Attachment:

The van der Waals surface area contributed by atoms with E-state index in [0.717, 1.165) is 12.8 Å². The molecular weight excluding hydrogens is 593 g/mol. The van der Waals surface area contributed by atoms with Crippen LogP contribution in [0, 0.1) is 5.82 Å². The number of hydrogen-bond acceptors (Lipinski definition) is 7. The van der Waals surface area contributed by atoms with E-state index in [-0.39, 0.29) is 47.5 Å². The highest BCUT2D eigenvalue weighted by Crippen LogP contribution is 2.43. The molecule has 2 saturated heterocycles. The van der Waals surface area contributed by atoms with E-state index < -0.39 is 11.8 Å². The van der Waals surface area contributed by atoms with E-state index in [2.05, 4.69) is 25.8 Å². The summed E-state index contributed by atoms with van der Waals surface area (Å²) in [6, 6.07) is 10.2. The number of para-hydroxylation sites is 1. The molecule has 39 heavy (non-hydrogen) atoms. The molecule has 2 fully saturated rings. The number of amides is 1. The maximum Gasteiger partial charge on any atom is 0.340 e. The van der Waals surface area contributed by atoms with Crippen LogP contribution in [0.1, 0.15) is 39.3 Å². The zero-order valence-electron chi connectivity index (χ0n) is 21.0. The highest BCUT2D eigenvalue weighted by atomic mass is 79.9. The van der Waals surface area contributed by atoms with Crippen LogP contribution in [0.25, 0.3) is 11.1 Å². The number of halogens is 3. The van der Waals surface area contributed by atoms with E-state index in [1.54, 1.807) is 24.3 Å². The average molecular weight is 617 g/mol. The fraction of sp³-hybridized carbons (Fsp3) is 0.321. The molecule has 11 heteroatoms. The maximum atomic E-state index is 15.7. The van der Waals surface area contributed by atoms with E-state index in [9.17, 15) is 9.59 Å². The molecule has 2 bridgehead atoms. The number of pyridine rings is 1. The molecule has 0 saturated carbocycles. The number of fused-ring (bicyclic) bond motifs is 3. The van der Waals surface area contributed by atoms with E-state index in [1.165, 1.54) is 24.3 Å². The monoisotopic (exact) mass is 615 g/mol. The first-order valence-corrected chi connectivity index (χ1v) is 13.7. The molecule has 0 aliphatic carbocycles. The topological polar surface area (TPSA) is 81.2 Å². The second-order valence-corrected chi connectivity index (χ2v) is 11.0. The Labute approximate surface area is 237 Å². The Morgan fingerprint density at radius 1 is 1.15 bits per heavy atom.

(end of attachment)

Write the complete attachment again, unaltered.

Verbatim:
The van der Waals surface area contributed by atoms with E-state index in [0.717, 1.165) is 12.8 Å². The molecular weight excluding hydrogens is 593 g/mol. The van der Waals surface area contributed by atoms with Crippen LogP contribution in [0, 0.1) is 5.82 Å². The number of hydrogen-bond acceptors (Lipinski definition) is 7. The van der Waals surface area contributed by atoms with E-state index in [-0.39, 0.29) is 47.5 Å². The highest BCUT2D eigenvalue weighted by Crippen LogP contribution is 2.43. The molecule has 2 saturated heterocycles. The van der Waals surface area contributed by atoms with E-state index < -0.39 is 11.8 Å². The van der Waals surface area contributed by atoms with E-state index in [2.05, 4.69) is 25.8 Å². The summed E-state index contributed by atoms with van der Waals surface area (Å²) in [6, 6.07) is 10.2. The number of para-hydroxylation sites is 1. The molecule has 39 heavy (non-hydrogen) atoms. The molecule has 2 fully saturated rings. The number of amides is 1. The maximum Gasteiger partial charge on any atom is 0.340 e. The van der Waals surface area contributed by atoms with Crippen LogP contribution in [0.1, 0.15) is 39.3 Å². The zero-order valence-electron chi connectivity index (χ0n) is 21.0. The highest BCUT2D eigenvalue weighted by atomic mass is 79.9. The van der Waals surface area contributed by atoms with Crippen LogP contribution in [0.25, 0.3) is 11.1 Å². The number of halogens is 3. The van der Waals surface area contributed by atoms with E-state index in [1.54, 1.807) is 24.3 Å². The average molecular weight is 617 g/mol. The fraction of sp³-hybridized carbons (Fsp3) is 0.321. The molecule has 11 heteroatoms. The maximum atomic E-state index is 15.7. The van der Waals surface area contributed by atoms with E-state index in [9.17, 15) is 9.59 Å². The molecule has 2 bridgehead atoms. The number of pyridine rings is 1. The molecule has 0 saturated carbocycles. The number of fused-ring (bicyclic) bond motifs is 3. The van der Waals surface area contributed by atoms with E-state index in [1.165, 1.54) is 24.3 Å². The monoisotopic (exact) mass is 615 g/mol. The first-order valence-corrected chi connectivity index (χ1v) is 13.7. The molecule has 0 aliphatic carbocycles. The topological polar surface area (TPSA) is 81.2 Å². The second-order valence-corrected chi connectivity index (χ2v) is 11.0. The Labute approximate surface area is 237 Å². The Morgan fingerprint density at radius 1 is 1.15 bits per heavy atom.